Softbank issues debit cards with connected blockchain wallet
Tokyo-based Softbank Group Corp. announced over the weekend that it has released an ultra-thin blockchain-enabled wallet card, the SBC Wallet Card, designed to improve on shortcomings of traditional cards.
The SBC Card uses its own encryption system, implements multiple encryption mechanisms, can act as a hot and cold wallet and displays information on a card-thin liquid crystal display directly on the card.
Users of the card can use it to carry blockchain-based digital currencies, such as Bitcoin, and use them as money to purchase goods and services. Using on-bard functions, the card can exchange blockchain-based cryptocurrency or local money.
To make that possible, users can access local currency using the card to use it with a credit card function and electronic payment service in order to eliminate block confirmation time, a delay that exists for blockchain transactions, and receive timely redemption and payments. Users can also exchange using bitcoin, or other currencies, also stored in the card’s internal, encrypted wallet system.
The Softbank 3.0 card version also includes a Wi-Fi function, local and blockchain currency switching buttons and an integrated information display screen. The Wi-Fi module activates a hot wallet for blockchain tokens, which makes them immediately accessible for transfer and it switches to a cold wallet when Wi-Fi is off.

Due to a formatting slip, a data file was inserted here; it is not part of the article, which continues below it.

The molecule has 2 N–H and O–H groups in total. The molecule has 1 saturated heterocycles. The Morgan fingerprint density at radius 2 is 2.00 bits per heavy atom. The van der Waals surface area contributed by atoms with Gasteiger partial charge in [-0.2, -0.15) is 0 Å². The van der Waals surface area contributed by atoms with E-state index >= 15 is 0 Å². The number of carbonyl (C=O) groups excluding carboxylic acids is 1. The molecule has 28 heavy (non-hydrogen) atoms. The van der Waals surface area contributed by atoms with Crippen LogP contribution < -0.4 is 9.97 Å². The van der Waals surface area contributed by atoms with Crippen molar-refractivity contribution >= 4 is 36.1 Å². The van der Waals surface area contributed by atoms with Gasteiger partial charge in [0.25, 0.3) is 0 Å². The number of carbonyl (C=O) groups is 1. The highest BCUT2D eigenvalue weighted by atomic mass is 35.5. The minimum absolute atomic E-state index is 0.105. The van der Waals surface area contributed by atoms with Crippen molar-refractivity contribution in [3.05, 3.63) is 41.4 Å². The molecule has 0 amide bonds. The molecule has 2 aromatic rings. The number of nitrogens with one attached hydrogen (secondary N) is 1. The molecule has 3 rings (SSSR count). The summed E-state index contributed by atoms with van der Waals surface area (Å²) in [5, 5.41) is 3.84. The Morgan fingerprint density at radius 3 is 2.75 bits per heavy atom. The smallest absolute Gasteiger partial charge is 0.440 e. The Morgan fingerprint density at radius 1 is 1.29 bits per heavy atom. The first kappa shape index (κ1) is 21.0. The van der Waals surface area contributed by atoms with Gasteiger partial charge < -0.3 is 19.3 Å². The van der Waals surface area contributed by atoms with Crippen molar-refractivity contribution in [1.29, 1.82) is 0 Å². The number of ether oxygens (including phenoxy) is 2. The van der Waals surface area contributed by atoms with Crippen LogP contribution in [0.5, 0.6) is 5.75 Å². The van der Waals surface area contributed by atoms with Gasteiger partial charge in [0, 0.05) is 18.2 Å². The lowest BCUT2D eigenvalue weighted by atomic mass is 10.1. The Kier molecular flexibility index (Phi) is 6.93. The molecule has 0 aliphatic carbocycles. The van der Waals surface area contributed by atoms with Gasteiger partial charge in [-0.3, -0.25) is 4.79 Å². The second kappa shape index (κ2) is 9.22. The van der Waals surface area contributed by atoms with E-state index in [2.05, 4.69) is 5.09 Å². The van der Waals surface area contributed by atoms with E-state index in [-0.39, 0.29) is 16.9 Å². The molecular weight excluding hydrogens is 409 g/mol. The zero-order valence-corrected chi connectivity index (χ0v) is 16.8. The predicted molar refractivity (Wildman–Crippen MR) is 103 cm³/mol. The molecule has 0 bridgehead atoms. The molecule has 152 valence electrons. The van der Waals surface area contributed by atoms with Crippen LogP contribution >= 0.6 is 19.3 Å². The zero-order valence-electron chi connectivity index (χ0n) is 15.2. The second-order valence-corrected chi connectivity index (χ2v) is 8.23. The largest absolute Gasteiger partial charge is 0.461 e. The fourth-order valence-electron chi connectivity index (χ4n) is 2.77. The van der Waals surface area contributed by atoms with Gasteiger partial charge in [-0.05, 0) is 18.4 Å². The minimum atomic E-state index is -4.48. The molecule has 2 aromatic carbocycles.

According to the company, the onboard battery is designed to last up to three years in order to power the internal functions.
The release of the SBC Card greatly reduces the preparation time before card issuance, reduces issuance cost for multiple cards, will greatly enhance the relationship between users and merchants as well as enables a faster response in the event of theft.
The SBC Wallet Cards have received strong support from local businesses in Japan, where it is in initial release as of Nov. 27. More than 10,000 merchants in Japan have signed up to allow payments by cardholders at their stores.
After this opening launch period in Japan, Softbank plans to make the card available in more regions, including the United States, Southeast Asia, South Korea and Dubai.
In many ways, the SBC Wallet Card is an ultra-thin hardware wallet connected to a payment service, but it’s also entering a market with very few competitors.
Few other blockchain-based payment cards exist currently. There’s the Coinbase Card, which acts as a Visa debit card, but it’s limited to only six counties (including the U.S.). There’s also the Bitpay Card, which is a Visa prepaid debit card as well. And there’s the Wirex Card, yet another Visa debit card that offers multisignature cold-storage for cryptocurrency and rewards for using it.
The addition of wallet access and on-card display separates the SBC Wallet Card from competitors, since many of them just act as a bridge between the Visa network and cryptocurrency storage on their respective services.
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